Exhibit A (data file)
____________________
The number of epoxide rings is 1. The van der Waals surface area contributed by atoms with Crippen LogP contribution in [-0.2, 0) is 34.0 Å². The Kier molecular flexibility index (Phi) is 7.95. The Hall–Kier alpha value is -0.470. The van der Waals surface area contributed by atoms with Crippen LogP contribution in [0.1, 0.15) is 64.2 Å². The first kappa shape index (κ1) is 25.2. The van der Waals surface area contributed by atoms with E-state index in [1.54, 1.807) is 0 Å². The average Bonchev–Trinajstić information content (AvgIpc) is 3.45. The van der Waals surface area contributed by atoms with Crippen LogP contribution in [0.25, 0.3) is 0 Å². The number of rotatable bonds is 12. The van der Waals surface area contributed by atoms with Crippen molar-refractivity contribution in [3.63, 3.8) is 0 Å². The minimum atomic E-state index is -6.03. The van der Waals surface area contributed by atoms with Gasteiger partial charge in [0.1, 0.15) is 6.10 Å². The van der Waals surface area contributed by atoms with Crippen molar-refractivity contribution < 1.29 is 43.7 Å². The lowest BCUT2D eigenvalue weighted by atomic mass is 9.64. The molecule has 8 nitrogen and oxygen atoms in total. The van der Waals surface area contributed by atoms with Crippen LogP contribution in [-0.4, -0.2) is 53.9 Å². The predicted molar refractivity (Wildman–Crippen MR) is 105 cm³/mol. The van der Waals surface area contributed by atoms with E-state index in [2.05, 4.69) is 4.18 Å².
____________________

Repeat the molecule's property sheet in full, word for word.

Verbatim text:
The number of epoxide rings is 1. The van der Waals surface area contributed by atoms with Crippen LogP contribution in [-0.2, 0) is 34.0 Å². The Kier molecular flexibility index (Phi) is 7.95. The Hall–Kier alpha value is -0.470. The van der Waals surface area contributed by atoms with Crippen LogP contribution in [0.1, 0.15) is 64.2 Å². The first kappa shape index (κ1) is 25.2. The van der Waals surface area contributed by atoms with E-state index in [1.54, 1.807) is 0 Å². The average Bonchev–Trinajstić information content (AvgIpc) is 3.45. The van der Waals surface area contributed by atoms with Crippen LogP contribution in [0.25, 0.3) is 0 Å². The number of rotatable bonds is 12. The van der Waals surface area contributed by atoms with Crippen molar-refractivity contribution in [3.63, 3.8) is 0 Å². The minimum atomic E-state index is -6.03. The van der Waals surface area contributed by atoms with Gasteiger partial charge in [0.1, 0.15) is 6.10 Å². The van der Waals surface area contributed by atoms with Crippen molar-refractivity contribution < 1.29 is 43.7 Å². The lowest BCUT2D eigenvalue weighted by atomic mass is 9.64. The molecule has 8 nitrogen and oxygen atoms in total. The van der Waals surface area contributed by atoms with Crippen LogP contribution in [-0.4, -0.2) is 53.9 Å². The predicted molar refractivity (Wildman–Crippen MR) is 105 cm³/mol. The van der Waals surface area contributed by atoms with E-state index in [2.05, 4.69) is 4.18 Å².